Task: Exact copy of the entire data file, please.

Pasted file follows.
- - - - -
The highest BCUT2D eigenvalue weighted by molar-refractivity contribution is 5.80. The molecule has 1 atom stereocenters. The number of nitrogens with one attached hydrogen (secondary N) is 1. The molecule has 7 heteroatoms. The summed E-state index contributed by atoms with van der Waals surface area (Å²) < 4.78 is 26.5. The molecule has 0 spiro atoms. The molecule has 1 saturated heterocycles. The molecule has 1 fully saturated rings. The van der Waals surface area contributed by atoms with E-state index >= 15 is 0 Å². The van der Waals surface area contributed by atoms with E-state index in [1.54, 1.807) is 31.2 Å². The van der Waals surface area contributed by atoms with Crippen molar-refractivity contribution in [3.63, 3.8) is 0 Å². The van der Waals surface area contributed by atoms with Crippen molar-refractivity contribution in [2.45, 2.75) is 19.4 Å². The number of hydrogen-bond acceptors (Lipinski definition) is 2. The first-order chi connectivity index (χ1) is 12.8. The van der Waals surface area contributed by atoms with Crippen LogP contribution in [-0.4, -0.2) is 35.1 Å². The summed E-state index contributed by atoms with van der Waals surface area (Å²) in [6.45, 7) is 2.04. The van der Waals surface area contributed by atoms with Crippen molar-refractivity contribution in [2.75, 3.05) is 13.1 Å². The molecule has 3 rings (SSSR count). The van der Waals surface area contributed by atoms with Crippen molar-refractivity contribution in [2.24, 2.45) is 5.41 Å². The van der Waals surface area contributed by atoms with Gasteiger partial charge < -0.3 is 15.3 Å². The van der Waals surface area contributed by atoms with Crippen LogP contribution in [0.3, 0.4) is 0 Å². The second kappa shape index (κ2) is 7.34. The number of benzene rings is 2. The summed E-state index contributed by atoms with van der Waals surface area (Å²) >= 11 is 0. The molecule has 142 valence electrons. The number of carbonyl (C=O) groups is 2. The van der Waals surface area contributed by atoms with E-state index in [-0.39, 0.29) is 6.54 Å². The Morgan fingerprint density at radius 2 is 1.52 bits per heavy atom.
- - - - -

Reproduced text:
The highest BCUT2D eigenvalue weighted by molar-refractivity contribution is 5.80. The molecule has 1 atom stereocenters. The number of nitrogens with one attached hydrogen (secondary N) is 1. The molecule has 7 heteroatoms. The summed E-state index contributed by atoms with van der Waals surface area (Å²) < 4.78 is 26.5. The molecule has 0 spiro atoms. The molecule has 1 saturated heterocycles. The molecule has 1 fully saturated rings. The van der Waals surface area contributed by atoms with E-state index >= 15 is 0 Å². The van der Waals surface area contributed by atoms with E-state index in [1.54, 1.807) is 31.2 Å². The van der Waals surface area contributed by atoms with Crippen molar-refractivity contribution in [3.63, 3.8) is 0 Å². The van der Waals surface area contributed by atoms with Crippen molar-refractivity contribution in [2.45, 2.75) is 19.4 Å². The number of hydrogen-bond acceptors (Lipinski definition) is 2. The first-order chi connectivity index (χ1) is 12.8. The van der Waals surface area contributed by atoms with Crippen LogP contribution in [-0.4, -0.2) is 35.1 Å². The summed E-state index contributed by atoms with van der Waals surface area (Å²) in [6.45, 7) is 2.04. The van der Waals surface area contributed by atoms with Crippen molar-refractivity contribution in [2.75, 3.05) is 13.1 Å². The molecule has 3 rings (SSSR count). The van der Waals surface area contributed by atoms with Crippen molar-refractivity contribution in [2.24, 2.45) is 5.41 Å². The van der Waals surface area contributed by atoms with Gasteiger partial charge < -0.3 is 15.3 Å². The van der Waals surface area contributed by atoms with Crippen LogP contribution in [0.3, 0.4) is 0 Å². The second kappa shape index (κ2) is 7.34. The number of benzene rings is 2. The summed E-state index contributed by atoms with van der Waals surface area (Å²) >= 11 is 0. The molecule has 142 valence electrons. The number of carbonyl (C=O) groups is 2. The van der Waals surface area contributed by atoms with E-state index in [-0.39, 0.29) is 6.54 Å². The Morgan fingerprint density at radius 2 is 1.52 bits per heavy atom.